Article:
With film, blue screens are used for a few reasons. First, the blue channel on film has the smallest grain, resulting in a cleaner matte along edges and a better quality image. Secondly, when the color blue is exposed onto black and white film using a blue light, the blue color shows up as bright white, which can be used with an optical printer to begin the compositing process. For more information about blue screens and the optical printing process, check out Mark Vargo’s fantastic article about working on the original Star Wars films and his Blue Screen 1980 short film.


When movies began shifting to a digital post-production process, it brought on the rise of the green screen. Several factors contributed to this, included the growing popularity of digital cameras. For one, most digital cameras capture twice as much green information as they do for red or blue colors. This is because the green channel is also used for luminance, which, in turn, makes green easier to key out in post-production. Green screens also require less light than blue screens because green reflects more light — again, because it has a brighter luminance. Requiring less light means it’s cheaper to use. Bright green is also a much less common color in costumes and wardrobe, creating fewer problems in post.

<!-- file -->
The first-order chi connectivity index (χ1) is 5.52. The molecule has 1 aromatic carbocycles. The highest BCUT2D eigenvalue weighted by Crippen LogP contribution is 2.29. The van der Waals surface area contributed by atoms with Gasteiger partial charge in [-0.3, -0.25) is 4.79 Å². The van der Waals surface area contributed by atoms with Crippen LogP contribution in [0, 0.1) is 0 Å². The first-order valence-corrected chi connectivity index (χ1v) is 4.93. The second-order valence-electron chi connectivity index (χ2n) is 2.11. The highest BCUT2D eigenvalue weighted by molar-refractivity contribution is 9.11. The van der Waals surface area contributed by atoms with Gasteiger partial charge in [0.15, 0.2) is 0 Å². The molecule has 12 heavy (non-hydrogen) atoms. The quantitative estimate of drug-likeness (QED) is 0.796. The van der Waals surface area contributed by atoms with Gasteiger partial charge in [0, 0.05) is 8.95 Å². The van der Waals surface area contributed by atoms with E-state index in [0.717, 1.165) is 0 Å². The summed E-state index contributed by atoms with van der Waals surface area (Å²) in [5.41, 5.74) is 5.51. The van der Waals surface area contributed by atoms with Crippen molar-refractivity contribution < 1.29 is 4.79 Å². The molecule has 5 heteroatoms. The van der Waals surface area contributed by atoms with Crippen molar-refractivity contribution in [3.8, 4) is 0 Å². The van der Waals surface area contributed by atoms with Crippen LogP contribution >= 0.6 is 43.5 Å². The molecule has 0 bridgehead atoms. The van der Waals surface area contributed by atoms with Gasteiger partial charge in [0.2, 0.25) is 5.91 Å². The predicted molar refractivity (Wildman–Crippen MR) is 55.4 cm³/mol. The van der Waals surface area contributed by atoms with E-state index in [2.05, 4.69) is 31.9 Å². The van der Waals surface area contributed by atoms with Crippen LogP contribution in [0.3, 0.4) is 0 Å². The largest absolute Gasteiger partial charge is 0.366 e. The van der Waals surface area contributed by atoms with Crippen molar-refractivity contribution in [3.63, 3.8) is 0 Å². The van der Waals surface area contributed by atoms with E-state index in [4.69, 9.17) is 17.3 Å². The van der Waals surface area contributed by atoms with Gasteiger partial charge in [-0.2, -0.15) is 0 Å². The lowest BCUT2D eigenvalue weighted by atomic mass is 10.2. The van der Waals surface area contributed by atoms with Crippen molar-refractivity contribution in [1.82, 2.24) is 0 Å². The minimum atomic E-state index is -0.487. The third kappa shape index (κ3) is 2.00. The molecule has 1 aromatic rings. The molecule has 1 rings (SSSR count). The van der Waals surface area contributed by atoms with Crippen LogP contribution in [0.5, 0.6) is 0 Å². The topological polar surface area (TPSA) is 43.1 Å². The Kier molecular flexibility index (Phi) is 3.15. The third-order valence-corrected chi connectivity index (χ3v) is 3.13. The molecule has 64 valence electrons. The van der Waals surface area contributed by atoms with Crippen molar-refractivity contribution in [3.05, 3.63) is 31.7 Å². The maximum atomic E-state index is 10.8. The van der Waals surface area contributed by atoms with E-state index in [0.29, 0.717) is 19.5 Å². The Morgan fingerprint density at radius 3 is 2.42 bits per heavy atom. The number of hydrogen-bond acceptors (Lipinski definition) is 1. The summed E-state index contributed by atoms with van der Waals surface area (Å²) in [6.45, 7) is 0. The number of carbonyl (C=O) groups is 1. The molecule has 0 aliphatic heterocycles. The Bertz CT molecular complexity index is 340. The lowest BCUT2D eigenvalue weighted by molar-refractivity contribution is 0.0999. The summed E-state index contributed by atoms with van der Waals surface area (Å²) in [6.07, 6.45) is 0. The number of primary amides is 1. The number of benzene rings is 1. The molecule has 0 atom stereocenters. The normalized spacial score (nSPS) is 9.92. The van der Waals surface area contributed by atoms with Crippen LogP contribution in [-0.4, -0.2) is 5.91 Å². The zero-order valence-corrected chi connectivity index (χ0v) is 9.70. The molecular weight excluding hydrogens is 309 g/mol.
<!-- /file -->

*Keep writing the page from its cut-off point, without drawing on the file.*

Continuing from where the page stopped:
Which to Use: Blue or Green?

So the answer is clear, right? Green screens are superior to blue screens. Well, the reality is that everything is project dependent. In most cases, a green screen will serve you better. But, this isn’t true in every case. Let’s explore the pros and cons of green screens vs blue screens.

Green Screen: Pros and Cons